Monday, December 07, 2009

South Indian Meal


As I wrote in my blog on talent, I eat a lot. And I love the meal or saapadu as it is called in Tamil.

I must say, amongst all the restaurants in Chennai that I have eaten, Tanjore is easily the best for saapadu. Like McDonalds’ QSCV, I can say Tanjore must be following the QQP dictate - Quality, Quantity and Price.

The place is absolute value for money. Costing about Rs. 60, you have to buy a token at the counter before you go the first floor at New Woodlands, Cathedral Road. Do not expect luxury though seating is comfortable. The bucket or balti service reminded me of a Tamilian wedding. The tables are straight and long; not like the rectangle four or six seater tables usually found in restaurants. Food is served on plantain leaf.

The food tastes like home cooked. It is tasty, sumptuous and non-greasy. It is more in TamBrahm (stands for Tamil-Brahmin, for those who didn’t know) style.

None, whether it's New Woodlands' other restaurant like Vrindavan or Sangeetha or Saravana Bhavan or any other, came close to it.

As I had mentioned in my blog on restaurants in Chennai, the others cannot be called authentic South Indian Meal. First thing that puts me off is Rotis or Chapattis. Wheat is not the staple Tamil Nadu; it is Rice, Rice and Rice. But, I guess the fascination of South Indians to eat wheat has led to the inclusion of Indian breads. Two, I love the fact that it is bucket or balti service. This means that the food is served hot. Other places give you accompaniments and gravies in cups or kinnams (in Tamil and katories in Hindi). First, all kinnam items go cold by the time they arrive at your table and, second, they are just not sufficient. So, you have to think twice before asking for more because consistent reordering for kinnams might lead to people think that you are a glutton. Further, if the restaurant is crowded, by the time kinnams come, your fingers would have dried up and so would your appetite.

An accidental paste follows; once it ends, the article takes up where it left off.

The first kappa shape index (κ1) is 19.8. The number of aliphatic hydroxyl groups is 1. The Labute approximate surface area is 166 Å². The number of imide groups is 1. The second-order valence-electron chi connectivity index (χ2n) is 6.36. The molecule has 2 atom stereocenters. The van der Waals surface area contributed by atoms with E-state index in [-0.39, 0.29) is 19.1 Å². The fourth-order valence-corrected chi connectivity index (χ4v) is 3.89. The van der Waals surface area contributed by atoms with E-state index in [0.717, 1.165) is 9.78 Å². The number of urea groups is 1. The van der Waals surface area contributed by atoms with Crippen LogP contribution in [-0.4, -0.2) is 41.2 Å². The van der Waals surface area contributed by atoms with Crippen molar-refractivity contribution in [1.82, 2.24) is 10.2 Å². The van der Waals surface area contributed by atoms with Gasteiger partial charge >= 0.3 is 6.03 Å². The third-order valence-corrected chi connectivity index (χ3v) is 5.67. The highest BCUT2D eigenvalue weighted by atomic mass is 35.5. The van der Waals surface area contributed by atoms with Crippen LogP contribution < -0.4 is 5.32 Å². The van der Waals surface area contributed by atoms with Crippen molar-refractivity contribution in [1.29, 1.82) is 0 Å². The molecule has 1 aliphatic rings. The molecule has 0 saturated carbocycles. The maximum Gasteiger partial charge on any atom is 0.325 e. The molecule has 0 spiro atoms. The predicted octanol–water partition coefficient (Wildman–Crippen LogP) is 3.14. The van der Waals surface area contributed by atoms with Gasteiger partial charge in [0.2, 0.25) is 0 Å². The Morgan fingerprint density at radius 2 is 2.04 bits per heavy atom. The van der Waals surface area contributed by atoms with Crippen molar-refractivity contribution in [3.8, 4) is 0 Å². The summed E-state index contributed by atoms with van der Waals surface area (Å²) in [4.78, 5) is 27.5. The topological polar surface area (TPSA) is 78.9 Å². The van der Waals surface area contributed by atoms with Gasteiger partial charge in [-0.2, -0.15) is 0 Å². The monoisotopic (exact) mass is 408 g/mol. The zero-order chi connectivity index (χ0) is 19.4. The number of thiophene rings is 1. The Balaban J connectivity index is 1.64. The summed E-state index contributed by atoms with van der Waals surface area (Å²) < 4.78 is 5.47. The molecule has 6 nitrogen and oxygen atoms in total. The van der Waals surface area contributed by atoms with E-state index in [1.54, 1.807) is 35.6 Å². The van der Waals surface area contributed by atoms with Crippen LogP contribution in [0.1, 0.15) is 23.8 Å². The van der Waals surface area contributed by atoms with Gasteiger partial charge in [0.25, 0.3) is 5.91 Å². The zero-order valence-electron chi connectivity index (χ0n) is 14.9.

For those who are aware, typical vegetarian Tamilian saapadu (pretty much the same for other South Indian states, I think) comprises of Rice (the staple), Paruppu (lentils or dhal), Sambhar (dhal and tamarind gravy), Kara or Vattal Kuzhambu (hot and spicy), Rasam (a thin soup made with Tamarind as base), Kootu/Poriyal (veggies) and Curd. Appalam (Pappad) and pickle are also part of the meal.

For desserts, a plantain. For digestion, a beeda (beetle leaf and beetle nuts).

So if you are in Chennai and are looking for a place for a typical and authentic saapadu, head to Tanjore.
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